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Aquatic Functional Biodiversity - 1st Edition

The grid allows geographic space to be collapsed into one dimension with, for example, neighbouring cells arranged in roughly sequential order along the vertical axis and over time for graphical presentation. This species—space—time—gram enables the visual characterization of available data for the two dimensions space and time and multiple species. Cells can be spatially aggregated at governance scales, such as regions, countries or counties and, potentially, themselves be politically defined. In our example circled numbers on both sides of the figure , an expert synthesis map 1 characterizes the static species ranges for the year period and is deemed by experts to reliably separate presence green and absence orange for the chosen space—time grid.

This is complemented by two large-area inventories 2 , developed before the year , indicating — with little spatiotemporal specificity — species presence in parts of Country C, and likely absence in all of Country A. Two sets of small-area inventories exist, including single-year visits 3 and multi-year atlas efforts 4 , all providing spatiotemporally explicit evidence that may hold reliable absence information. Finally, multiple incidental records 5 provide presence data for select grid cells and years.

Functional ecology

Assuming, for now, a high suitability of small-scale inventories for grid-level absence inference, the raw occurrence data does enable the detection of local extinctions i or non-native occurrence or invasions ii. These are single records that lack information about co-observed species, taxonomic scope and, usually, sampling protocol, such as most museum records and many citizen-science contributions. Thanks to increasing amateur data collection 24 , 27 , advance of animal tracking 43 , 44 , activities of aggregators like the Global Biodiversity Information Facility GBIF and the Ocean Biogeographic Information System OBIS , existing protocols facilitating sharing and interoperability DarwinCore 37 , and easy-to-use modelling tools 45 , this data type and its direct use have seen strong growth.

However, major taxonomic, ecological and geographic biases in data availability still exist 31 , 46 , impeding straightforward interpretation. This data type differs in two key aspects — it has a defined taxonomic and spatiotemporal scope that is larger than that of a single observed individual or species Fig. Inventories may address all members of a taxon for example, mammals or bryophytes or a group defined in another way for example, trees or phytoplankton above a certain size.

Such non-detections can provide information about absences, but the reliability of such inference depends on the overall survey effort and effectiveness and sampling protocol. For small-area inventories addressing relatively immobile or readily detected organisms, such as vegetation plots or a short survey transect, a given effort may provide very spatiotemporally specific evidence and potentially reliable absences. Depending on effort and rigor, they may provide both reliable presence and absence information, but usually with limited spatial or temporal specificity.

Despite the fundamental role of inventories for ascertaining potential absences, especially in the context of growing modelling methodology 47 , they have seen limited mobilization and integration with other data types. Key past causes for this include the lack of 1 data and metadata, 2 infrastructure to facilitate the capture and use of this information and 3 community-wide appreciation and incentives for data and metadata sharing.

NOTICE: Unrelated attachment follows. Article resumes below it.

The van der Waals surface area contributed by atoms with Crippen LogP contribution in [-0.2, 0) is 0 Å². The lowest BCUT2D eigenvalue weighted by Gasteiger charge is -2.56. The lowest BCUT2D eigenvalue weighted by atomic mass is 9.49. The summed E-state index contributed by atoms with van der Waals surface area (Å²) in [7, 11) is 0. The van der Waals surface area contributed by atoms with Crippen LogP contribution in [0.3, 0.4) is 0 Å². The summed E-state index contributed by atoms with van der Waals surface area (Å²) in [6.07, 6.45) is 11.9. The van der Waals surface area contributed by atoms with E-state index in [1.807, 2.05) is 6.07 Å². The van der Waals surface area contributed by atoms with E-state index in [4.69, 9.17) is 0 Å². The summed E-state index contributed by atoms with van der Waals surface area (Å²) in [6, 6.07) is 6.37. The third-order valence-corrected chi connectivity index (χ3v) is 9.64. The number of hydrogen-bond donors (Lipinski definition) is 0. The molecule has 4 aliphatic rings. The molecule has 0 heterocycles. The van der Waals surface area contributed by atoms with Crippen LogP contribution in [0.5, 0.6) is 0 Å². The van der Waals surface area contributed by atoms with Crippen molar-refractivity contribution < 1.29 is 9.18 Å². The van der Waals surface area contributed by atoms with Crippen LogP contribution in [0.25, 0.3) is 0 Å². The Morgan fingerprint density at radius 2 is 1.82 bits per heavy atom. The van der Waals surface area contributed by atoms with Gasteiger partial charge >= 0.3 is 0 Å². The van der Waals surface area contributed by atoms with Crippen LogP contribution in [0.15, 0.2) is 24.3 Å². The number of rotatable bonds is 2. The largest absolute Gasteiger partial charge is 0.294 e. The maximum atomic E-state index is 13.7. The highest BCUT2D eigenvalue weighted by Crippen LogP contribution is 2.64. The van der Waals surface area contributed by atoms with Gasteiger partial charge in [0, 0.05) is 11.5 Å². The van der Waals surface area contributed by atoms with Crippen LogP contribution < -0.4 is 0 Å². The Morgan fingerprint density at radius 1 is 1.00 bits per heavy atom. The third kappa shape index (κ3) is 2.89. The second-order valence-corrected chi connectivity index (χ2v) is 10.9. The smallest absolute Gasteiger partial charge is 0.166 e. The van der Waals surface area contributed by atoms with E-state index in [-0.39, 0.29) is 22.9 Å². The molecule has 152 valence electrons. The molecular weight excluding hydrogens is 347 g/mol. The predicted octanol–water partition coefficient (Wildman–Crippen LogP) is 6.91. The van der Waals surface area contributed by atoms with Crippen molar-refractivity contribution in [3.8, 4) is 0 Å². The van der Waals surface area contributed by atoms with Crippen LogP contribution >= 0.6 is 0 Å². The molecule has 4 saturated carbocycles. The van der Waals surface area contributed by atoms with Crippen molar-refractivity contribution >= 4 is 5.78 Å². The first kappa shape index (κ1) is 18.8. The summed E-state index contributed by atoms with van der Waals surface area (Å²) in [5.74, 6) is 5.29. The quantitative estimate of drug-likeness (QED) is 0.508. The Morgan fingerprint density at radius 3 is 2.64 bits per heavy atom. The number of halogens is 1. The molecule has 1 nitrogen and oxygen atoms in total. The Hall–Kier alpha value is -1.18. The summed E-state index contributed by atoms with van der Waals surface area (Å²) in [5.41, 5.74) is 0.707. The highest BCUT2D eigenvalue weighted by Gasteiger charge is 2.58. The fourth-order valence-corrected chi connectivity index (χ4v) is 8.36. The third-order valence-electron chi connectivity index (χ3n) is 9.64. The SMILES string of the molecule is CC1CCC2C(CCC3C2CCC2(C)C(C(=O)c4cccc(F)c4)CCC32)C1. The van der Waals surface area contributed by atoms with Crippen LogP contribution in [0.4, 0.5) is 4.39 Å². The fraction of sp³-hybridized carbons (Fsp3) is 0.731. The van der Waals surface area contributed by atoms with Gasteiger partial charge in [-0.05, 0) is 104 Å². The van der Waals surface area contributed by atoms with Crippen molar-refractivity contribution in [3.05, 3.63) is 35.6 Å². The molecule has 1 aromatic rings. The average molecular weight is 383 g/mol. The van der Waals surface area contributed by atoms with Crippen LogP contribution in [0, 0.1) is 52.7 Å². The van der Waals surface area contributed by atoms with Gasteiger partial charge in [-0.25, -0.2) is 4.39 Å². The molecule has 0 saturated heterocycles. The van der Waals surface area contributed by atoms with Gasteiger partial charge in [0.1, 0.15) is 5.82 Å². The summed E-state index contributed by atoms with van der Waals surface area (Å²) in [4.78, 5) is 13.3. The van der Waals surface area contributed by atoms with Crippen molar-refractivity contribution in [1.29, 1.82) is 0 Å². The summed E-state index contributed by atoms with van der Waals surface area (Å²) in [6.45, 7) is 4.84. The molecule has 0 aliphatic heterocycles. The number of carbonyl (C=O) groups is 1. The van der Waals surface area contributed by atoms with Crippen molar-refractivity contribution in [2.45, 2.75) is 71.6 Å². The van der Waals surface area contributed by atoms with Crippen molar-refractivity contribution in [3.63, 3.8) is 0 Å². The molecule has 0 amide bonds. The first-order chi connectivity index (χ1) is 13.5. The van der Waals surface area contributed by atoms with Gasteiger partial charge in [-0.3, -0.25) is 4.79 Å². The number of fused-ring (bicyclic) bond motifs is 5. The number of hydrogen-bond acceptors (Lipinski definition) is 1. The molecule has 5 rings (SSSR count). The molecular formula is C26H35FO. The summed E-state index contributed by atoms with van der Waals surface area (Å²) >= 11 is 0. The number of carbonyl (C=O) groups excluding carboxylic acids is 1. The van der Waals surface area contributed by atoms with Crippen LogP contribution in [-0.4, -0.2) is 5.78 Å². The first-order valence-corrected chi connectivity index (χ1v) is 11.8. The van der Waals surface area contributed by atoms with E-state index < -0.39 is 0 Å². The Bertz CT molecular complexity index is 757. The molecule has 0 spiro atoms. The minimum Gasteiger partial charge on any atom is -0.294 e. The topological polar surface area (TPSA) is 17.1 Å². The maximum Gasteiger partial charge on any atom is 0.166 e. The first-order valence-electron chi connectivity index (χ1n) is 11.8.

With a prototype inventory data standard Humboldt Core 38 and associated informatics tools at Map of Life and format extensions at GBIF and OBIS in place, future growth in the capture of effort and complete metadata looks promising. These are binary or categorical distribution maps that are developed by species experts. They aim to separate coarsely occupied areas from those without species occurrence and typically cover a longer timeframe, often decades rather than years 48 , Similar to large-area inventories but addressing only a single species at a time, they usually summarize multiple sources and data types from multiple time points with details and provenance usually not retained.

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These data are based on by-region expert determinations or are interpolated to inform occurrence boundaries that are often hand-drawn based on sources including taxonomic monographs, handbooks, large-scale field guides and conservation reports. Such expert predictions are now sometimes quantitatively supported by species distribution modelling 50 , 51 , 52 , 53 , 54 with pixel suitability scores subsequently thresholded, masked or otherwise modified by the expert to exclude areas presumed to be unoccupied This often implies broad temporal scope and thus limited opportunity for direct change inference and a lack of spatial detail: hand-drawn presence—absence boundaries may have substantial inaccuracies, often include substantial areas of false presence and sometimes also include false absences 49 , 56 , However, other data may allow validation of a reliable spatial grain for this data type to be used for presence—absence information, for example ca.

General reasons include sparse data and taxonomically, spatially and environmentally uneven coverage 31 ; ecological, environmental or phenological variation in species detectability 59 ; and highly heterogeneous spatial and temporal grains of available data. Thus, on their own, raw data fail some or all of our initially formulated four key criteria for SP EBVs.

Status and trend metrics and indicators that are mere aggregates of raw data are likely to be biased and sub-optimal and potentially may mislead downstream inference. This can be addressed through the use of spatiotemporally contiguous environmental and other species-level covariates in a statistical framework Fig. Observations representing different data types collected over heterogeneous spatiotemporal scales are unified in a space—time analysis grid or, in aggregate form, a species—space—time cube in which cells represent a model-based measure of presence or abundance.